Beginner Guitar Lesson OnLine
Music Theory 102
Lets Roll up Our Sleeves and Get Down on Some Theory!
Now let's take a look at the 1/2 tones or steps and whole tones or steps in this key based on Figure "A" Below...
We have all 12 notes in naturals and sharps to illustrate this... Notice on the top, between each 1/2 tone is labeled 1/2 step. Below is labeled the distance between each natural, which is what the key of "C" is based on. The steps between naturals are 1..1..1/2..1..1..1..1/2. That is 2 half steps and 5 whole steps. Also look at the order first (2) wholes, next (1) 1/2, then (3) wholes and last (1) 1/2 step.
In Figure "A", we striped away the sharp notes and just left the naturals, which is what the key of "C" is comprised of: See the pattern? 1..1..1/2..1..1..1..1/2 This is 6 total 1/2 steps or tones and 12 1/2 steps or tones.
This pattern is very important. Why? Because EVERY scale has the exact same amount of 1/2 and whole steps and in that exact order - Memorize it!
Now lets apply this rule to a different Key - say the Key of "D". We would write the scale the same. Start with a "D" and End with a "D":
Right? No, not at all. Because the scale has to conform to the 1..1..1/2..1..1..1.2 pattern, we cannot use all naturals. We have to alter or augment certain notes to "force" them into the pattern. Why? Because it is a rule and this one can't be broken.
Remember that there is 1/2 step between E and F and between B and C naturally? In order to "force" the pattern we have to make the F sharp and the C sharp. The "D" scale would then look like this:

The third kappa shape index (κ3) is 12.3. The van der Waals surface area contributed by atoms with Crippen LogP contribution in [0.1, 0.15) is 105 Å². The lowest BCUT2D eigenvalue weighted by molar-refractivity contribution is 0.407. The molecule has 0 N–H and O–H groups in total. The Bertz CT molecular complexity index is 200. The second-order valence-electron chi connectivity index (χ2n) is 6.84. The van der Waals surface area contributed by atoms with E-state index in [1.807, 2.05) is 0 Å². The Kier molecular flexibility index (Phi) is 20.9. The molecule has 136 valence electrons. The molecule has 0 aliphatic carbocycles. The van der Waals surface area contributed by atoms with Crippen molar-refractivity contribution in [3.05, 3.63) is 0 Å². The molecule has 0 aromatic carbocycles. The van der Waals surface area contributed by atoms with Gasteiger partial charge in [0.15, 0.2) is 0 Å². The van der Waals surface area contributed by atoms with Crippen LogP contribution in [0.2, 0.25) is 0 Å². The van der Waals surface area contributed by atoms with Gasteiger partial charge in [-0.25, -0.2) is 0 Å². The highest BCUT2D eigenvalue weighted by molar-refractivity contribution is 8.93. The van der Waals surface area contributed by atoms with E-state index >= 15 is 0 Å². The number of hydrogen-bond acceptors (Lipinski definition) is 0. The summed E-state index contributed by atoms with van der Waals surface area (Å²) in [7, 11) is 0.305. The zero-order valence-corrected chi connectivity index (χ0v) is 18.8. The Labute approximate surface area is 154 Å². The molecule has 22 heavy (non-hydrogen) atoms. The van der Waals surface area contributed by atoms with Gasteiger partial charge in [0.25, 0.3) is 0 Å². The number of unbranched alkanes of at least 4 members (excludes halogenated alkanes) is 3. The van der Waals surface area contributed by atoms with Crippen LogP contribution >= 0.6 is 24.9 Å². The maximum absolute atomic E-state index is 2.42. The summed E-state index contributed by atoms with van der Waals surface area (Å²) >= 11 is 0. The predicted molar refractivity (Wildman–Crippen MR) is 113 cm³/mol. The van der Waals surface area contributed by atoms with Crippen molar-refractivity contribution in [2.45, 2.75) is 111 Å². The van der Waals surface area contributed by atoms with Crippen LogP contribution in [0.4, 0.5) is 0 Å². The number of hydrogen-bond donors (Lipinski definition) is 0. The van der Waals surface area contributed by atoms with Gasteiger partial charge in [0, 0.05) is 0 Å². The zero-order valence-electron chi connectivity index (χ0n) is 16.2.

Does that meet our "set in stone" pattern? Lets take a look...Refer To Figure "C" Below
In this illustration again, we list ALL the notes so we can set all the 1/2 steps on the top and our 1..1..1/2..1..1..1..1/2 rule below the notes. Notice how we have to make the F and C notes sharp to make the rule work?
Let's strip away the notes that don't meet the rule and it will even be clearer.. Refer To Figure "D" Below.
How about one more? We will make it really difficult this time, but by living by this rule you can simplify it very much. Lets select a key from our list... Lets go with say Ab? Ok remember the scale begins and ends with the note Ab. Hmmm this isn't looking good already!
Alright let's write down all 12 notes: Refer To Figure "E" Below.
Again we will refer to the illustration...
This time, since this is a "Flat Key" we will list the notes as flats rather than sharps so as not to confuse you....
Apply our rule to the scale.. Refer To Figure "F" Below.
And strip away the notes that don't meet the rule. There you have it, the Key of "Ab" or A-Flat. It has for flatted notes the Ab, Bb, Db and Eb, and the key bears the name of the first note in the scape Ab.
Alright, so that is the rule and you can apply it to all 12 scales, and to meet the rule, we learned that certain notes have to be augmented to meet the rule.
Here is the complete list of keys and how many sharps or flats each has to have to meet the rule.